Peter Montgomery wrote:
> Sorry, I meant what if you, Carrol Cox are wrong
> about all your assertions about assumptions?
Well, given the usual process of human thought, some of them must be
wrong, but before granting any one as wrong I would have to see why
someone else thinkgs that particular proposition about assumptions is
wrong. But no one (unless god exists an is a 'one') begins thinking from
outside history -- that is everyone begins someplace, i.e. with some set
of assumptions. And only practice and discussion can refine, advance, or
refute a given set, or, rather, particular assumptions.
But in any case I can make more sense of Prufrock by beginning (now -- I
don't remember what assumptions I had when I first read it some 53+
years ago) with the assumption that I am perceiving the private musings
of the poem's fictive speaker.
A 19th century writer observed that "Men [sic] make their own history,
but do not make make it just as they please; they do not make it under
circumstances chosen by themselves, but under circumstances directly
encountered, given and transmitted from the past." And of course by the
time one begins self-consciously thinking about the world or any feature
(say a poem) of it, the unchosen and given circumstances includes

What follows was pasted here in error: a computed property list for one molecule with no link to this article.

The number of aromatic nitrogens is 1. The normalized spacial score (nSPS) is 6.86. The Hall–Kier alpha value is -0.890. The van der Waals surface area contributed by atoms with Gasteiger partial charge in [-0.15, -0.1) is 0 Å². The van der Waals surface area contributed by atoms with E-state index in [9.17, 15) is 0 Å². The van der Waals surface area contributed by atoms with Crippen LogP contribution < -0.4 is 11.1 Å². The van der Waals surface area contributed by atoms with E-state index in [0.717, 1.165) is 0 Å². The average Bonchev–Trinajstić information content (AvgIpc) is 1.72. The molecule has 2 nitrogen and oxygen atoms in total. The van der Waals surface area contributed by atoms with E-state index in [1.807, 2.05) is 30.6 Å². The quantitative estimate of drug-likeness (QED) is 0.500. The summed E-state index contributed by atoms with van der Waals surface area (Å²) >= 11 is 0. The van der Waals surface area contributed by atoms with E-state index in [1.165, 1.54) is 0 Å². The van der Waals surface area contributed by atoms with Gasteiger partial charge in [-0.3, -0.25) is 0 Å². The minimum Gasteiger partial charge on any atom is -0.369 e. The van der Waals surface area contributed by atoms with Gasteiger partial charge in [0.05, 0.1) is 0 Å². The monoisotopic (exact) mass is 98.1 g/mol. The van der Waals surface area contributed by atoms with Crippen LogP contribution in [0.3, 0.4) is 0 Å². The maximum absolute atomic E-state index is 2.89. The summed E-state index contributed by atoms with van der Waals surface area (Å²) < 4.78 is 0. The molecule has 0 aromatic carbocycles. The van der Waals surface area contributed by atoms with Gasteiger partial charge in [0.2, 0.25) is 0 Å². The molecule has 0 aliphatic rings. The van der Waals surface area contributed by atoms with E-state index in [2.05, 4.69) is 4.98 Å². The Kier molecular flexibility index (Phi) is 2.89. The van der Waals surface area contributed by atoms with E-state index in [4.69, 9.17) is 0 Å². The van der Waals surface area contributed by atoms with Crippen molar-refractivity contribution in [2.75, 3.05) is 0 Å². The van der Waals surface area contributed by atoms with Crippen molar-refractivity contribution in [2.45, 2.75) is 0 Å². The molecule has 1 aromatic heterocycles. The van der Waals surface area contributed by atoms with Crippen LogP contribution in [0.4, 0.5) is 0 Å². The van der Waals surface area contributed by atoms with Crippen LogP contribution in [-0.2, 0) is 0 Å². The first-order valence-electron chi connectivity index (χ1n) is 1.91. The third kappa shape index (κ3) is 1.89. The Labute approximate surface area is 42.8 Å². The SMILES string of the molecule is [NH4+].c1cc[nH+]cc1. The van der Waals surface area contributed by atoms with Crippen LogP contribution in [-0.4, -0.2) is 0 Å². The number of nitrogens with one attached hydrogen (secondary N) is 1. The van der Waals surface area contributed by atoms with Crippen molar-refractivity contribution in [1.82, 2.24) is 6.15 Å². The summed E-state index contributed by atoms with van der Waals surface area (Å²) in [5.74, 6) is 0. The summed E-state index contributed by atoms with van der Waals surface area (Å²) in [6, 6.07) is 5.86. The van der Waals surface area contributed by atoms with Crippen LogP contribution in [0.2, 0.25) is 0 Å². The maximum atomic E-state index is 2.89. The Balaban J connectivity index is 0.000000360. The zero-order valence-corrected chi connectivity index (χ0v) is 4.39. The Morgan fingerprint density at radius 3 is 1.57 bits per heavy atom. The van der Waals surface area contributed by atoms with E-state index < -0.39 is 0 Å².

his/her own thought and action and interactions with others and their
thought. That constitutes quite a bundle of assumptions, examined and
unexamined, at any given moment.
P.S. When you step into a crosswalk protected by a stop sign, you do
assume by your action whether you think about it or not that the
approaching auto's brakes work. When you walk into a classroom at the
beginning of the class period, you assume that no student has gone
berserk in the last few moments and is possessed by an irresistible need
to see the color of the blood in your carotid artery. And even if you
are student, staff, or faculty at the University of Texas you assume
daily that no one will begin firing at random victims with a
high-powered rifle from the top of some building. (I believe they made
access to the bell tower difficult, but there are other vantage points I
do not doubt.) And of course, every so often such fundamental
assumptions (fundamental to getting through the day without driving
oneself insane) prove false, as at 9/11 in a most dramatic instance.